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Invasive Species Resources

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Virginia Administrative Code.
Okoboji Protective Association.
North Dakota Department of Agriculture.
Palmer amaranth (Amaranthus palmeri), an aggressive pigweed species similar in appearance to waterhemp, has been positively identified for the first time in North Dakota in McIntosh County. Palmer amaranth is native to the southwestern U.S. but was accidentally introduced to other areas and has devastated crops in the South and Midwest. It had not been identified in North Dakota until now. The public is urged to work with local weed officers, extension agents and other experts to identify and report suspect plants. More information on Palmer amaranth and other noxious and invasive weeds is available here. To report a suspect plant, contact the North Dakota Department of Agriculture at 701-328-2250 or North Dakota State University Extension at 701-231-8157 or 701-857-7677.
Iowa State University. Extension and Outreach. Integrated Crop Management.
North Dakota Department of Agriculture.
See also: Insect Pests for more pests.
Virginia Polytechnic Institute and State University. Virginia Cooperative Extension.
North Dakota State University. Extension Service.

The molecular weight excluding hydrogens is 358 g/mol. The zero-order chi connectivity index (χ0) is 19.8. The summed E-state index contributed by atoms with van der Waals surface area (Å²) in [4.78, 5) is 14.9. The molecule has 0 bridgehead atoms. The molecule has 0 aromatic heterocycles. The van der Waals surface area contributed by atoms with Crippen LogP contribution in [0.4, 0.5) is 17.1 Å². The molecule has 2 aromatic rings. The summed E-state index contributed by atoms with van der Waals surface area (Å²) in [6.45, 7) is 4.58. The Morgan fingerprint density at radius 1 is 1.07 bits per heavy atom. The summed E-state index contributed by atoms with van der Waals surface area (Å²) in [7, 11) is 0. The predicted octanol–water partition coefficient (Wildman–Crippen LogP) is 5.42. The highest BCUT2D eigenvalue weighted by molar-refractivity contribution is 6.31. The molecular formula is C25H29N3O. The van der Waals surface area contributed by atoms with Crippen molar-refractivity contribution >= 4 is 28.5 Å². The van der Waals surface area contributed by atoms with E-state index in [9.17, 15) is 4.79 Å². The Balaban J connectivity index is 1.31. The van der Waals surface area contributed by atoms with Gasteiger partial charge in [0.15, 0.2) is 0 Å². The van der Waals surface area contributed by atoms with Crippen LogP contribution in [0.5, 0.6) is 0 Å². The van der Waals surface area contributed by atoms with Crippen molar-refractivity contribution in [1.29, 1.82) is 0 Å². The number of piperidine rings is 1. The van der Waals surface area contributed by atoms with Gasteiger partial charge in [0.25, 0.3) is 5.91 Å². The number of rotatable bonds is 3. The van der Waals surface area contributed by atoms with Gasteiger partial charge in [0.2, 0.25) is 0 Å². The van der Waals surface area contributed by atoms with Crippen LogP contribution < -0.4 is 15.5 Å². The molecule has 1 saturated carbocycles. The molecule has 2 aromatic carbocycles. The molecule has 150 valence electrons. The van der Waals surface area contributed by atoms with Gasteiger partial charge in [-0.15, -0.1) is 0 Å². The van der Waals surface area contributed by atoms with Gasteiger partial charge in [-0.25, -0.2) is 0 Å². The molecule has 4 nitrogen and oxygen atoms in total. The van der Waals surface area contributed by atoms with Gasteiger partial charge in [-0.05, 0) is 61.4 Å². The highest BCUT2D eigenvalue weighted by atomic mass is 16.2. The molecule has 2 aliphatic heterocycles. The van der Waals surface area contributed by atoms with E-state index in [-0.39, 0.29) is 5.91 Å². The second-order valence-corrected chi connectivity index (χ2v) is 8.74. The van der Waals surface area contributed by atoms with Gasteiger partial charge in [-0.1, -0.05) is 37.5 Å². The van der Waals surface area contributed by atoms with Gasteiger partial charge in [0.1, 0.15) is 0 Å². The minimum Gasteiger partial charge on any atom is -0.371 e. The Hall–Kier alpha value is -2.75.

North Dakota Department of Agriculture.
Virginia Department of Agriculture and Consumer Services.
Iowa Department of Natural Resources. Forestry.
See also: Forest Health Threats for more fact sheets
Iowa Great Lakes Association.
Alabama Forestry Commission.
Virginia Department of Agriculture and Consumer Services.
The Virginia Department of Agriculture and Consumer Services (VDACS) established a Spotted Lanternfly Quarantine for Frederick County and the city of Winchester, effective immediately. The purpose of the quarantine is to slow the spread of the spotted lanternfly to uninfested areas of the Commonwealth. Early detection is vital for the management of any newly introduced plant pest. For more information on Spotted Lanternfly in Virginia, see: Plant Industry Services (scroll to SLF section).

The spotted lanternfly was first detected in Winchester in January 2018. Subsequent surveys conducted by VDACS indicate that the pest has become established in the city of Winchester and spread into Frederick County, just north of Winchester. Prior to the January 2018 detection in Virginia, the only Spotted Lanternfly (SLF) found in the U.S. was in Pennsylvania. Populations are now established in Pennsylvania, New Jersey, Delaware and northern Virginia.

Dallas County (Iowa). Road Department.

Iowa Department of Natural Resources.
See also: Fighting Invasive Species: Invasive Fish for more fact sheets
Iowa Department of Natural Resources.
See also: Fighting Invasive Species: Invasive Fish for more fact sheets
Iowa State University.

Virginia Tech; Virginia State University. Virginia Cooperative Extension.

Report a suspect Spotted Lanternfly. Enables Extension professional to collect information.